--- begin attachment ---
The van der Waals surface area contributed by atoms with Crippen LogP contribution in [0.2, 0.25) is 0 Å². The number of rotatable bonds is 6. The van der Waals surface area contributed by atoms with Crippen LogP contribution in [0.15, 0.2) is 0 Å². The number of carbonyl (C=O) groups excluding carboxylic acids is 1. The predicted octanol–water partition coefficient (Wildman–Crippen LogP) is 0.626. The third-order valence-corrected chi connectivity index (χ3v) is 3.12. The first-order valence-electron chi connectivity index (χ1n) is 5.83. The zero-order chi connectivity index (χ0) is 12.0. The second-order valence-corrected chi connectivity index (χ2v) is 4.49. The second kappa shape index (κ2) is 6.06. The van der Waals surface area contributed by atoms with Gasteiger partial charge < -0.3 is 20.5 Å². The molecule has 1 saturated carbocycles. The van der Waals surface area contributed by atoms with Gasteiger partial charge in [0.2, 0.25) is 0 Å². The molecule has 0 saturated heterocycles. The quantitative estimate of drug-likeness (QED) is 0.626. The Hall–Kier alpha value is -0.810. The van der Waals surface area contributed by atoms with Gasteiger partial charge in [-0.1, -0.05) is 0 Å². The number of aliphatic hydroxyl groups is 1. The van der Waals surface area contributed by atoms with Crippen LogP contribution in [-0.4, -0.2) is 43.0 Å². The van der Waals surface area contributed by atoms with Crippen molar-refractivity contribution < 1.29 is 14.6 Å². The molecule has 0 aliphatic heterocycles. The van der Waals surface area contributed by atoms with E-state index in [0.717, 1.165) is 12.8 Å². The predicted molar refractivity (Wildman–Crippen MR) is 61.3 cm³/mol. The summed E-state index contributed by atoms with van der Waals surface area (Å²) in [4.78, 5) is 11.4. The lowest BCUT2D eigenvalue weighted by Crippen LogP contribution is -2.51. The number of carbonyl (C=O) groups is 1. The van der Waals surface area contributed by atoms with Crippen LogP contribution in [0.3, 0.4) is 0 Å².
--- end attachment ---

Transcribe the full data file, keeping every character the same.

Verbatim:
The van der Waals surface area contributed by atoms with Crippen LogP contribution in [0.2, 0.25) is 0 Å². The number of rotatable bonds is 6. The van der Waals surface area contributed by atoms with Crippen LogP contribution in [0.15, 0.2) is 0 Å². The number of carbonyl (C=O) groups excluding carboxylic acids is 1. The predicted octanol–water partition coefficient (Wildman–Crippen LogP) is 0.626. The third-order valence-corrected chi connectivity index (χ3v) is 3.12. The first-order valence-electron chi connectivity index (χ1n) is 5.83. The zero-order chi connectivity index (χ0) is 12.0. The second-order valence-corrected chi connectivity index (χ2v) is 4.49. The second kappa shape index (κ2) is 6.06. The van der Waals surface area contributed by atoms with Gasteiger partial charge < -0.3 is 20.5 Å². The molecule has 1 saturated carbocycles. The van der Waals surface area contributed by atoms with Gasteiger partial charge in [0.2, 0.25) is 0 Å². The molecule has 0 saturated heterocycles. The quantitative estimate of drug-likeness (QED) is 0.626. The Hall–Kier alpha value is -0.810. The van der Waals surface area contributed by atoms with Gasteiger partial charge in [-0.1, -0.05) is 0 Å². The number of aliphatic hydroxyl groups is 1. The van der Waals surface area contributed by atoms with Crippen LogP contribution in [-0.4, -0.2) is 43.0 Å². The van der Waals surface area contributed by atoms with Crippen molar-refractivity contribution < 1.29 is 14.6 Å². The molecule has 0 aliphatic heterocycles. The van der Waals surface area contributed by atoms with E-state index in [0.717, 1.165) is 12.8 Å². The predicted molar refractivity (Wildman–Crippen MR) is 61.3 cm³/mol. The summed E-state index contributed by atoms with van der Waals surface area (Å²) in [4.78, 5) is 11.4. The lowest BCUT2D eigenvalue weighted by Crippen LogP contribution is -2.51. The number of carbonyl (C=O) groups is 1. The van der Waals surface area contributed by atoms with Crippen LogP contribution in [0.3, 0.4) is 0 Å².